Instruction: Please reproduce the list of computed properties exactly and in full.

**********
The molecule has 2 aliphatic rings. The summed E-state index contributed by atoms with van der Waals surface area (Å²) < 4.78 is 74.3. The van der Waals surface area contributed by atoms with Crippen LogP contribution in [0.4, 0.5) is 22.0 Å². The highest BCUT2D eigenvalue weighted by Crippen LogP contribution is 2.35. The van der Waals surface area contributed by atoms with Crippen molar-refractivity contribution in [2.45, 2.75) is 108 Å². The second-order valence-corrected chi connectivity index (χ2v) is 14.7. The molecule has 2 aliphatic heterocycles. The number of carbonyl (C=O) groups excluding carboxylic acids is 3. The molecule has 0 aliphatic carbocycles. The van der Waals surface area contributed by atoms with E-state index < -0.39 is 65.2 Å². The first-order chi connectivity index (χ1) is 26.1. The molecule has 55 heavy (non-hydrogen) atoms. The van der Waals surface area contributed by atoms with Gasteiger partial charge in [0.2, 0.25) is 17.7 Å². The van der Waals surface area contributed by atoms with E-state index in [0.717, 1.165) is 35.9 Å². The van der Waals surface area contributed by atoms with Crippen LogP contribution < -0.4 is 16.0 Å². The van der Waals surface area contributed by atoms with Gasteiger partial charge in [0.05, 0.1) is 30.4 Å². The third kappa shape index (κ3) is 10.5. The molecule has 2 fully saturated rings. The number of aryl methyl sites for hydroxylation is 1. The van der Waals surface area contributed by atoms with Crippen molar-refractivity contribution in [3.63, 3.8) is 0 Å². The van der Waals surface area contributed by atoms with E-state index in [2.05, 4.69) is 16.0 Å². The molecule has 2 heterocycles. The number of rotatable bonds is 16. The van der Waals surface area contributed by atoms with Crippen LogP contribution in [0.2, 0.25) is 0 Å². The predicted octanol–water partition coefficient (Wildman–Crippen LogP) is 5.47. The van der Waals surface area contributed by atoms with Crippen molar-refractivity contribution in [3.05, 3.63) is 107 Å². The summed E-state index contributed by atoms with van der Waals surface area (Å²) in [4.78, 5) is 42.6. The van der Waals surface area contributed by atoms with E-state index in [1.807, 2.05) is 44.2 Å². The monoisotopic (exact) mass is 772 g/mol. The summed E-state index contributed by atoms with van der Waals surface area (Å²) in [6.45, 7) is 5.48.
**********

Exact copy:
The molecule has 2 aliphatic rings. The summed E-state index contributed by atoms with van der Waals surface area (Å²) < 4.78 is 74.3. The van der Waals surface area contributed by atoms with Crippen LogP contribution in [0.4, 0.5) is 22.0 Å². The highest BCUT2D eigenvalue weighted by Crippen LogP contribution is 2.35. The van der Waals surface area contributed by atoms with Crippen molar-refractivity contribution in [2.45, 2.75) is 108 Å². The second-order valence-corrected chi connectivity index (χ2v) is 14.7. The molecule has 2 aliphatic heterocycles. The number of carbonyl (C=O) groups excluding carboxylic acids is 3. The molecule has 0 aliphatic carbocycles. The van der Waals surface area contributed by atoms with E-state index < -0.39 is 65.2 Å². The first-order chi connectivity index (χ1) is 26.1. The molecule has 55 heavy (non-hydrogen) atoms. The van der Waals surface area contributed by atoms with Gasteiger partial charge in [0.2, 0.25) is 17.7 Å². The van der Waals surface area contributed by atoms with E-state index in [0.717, 1.165) is 35.9 Å². The van der Waals surface area contributed by atoms with Crippen LogP contribution < -0.4 is 16.0 Å². The van der Waals surface area contributed by atoms with Gasteiger partial charge in [0.05, 0.1) is 30.4 Å². The third kappa shape index (κ3) is 10.5. The molecule has 2 fully saturated rings. The number of aryl methyl sites for hydroxylation is 1. The van der Waals surface area contributed by atoms with Crippen molar-refractivity contribution in [3.63, 3.8) is 0 Å². The van der Waals surface area contributed by atoms with E-state index in [2.05, 4.69) is 16.0 Å². The molecule has 2 heterocycles. The number of rotatable bonds is 16. The van der Waals surface area contributed by atoms with Crippen LogP contribution in [0.2, 0.25) is 0 Å². The predicted octanol–water partition coefficient (Wildman–Crippen LogP) is 5.47. The van der Waals surface area contributed by atoms with Crippen molar-refractivity contribution in [3.05, 3.63) is 107 Å². The summed E-state index contributed by atoms with van der Waals surface area (Å²) in [4.78, 5) is 42.6. The van der Waals surface area contributed by atoms with E-state index in [1.807, 2.05) is 44.2 Å². The monoisotopic (exact) mass is 772 g/mol. The summed E-state index contributed by atoms with van der Waals surface area (Å²) in [6.45, 7) is 5.48.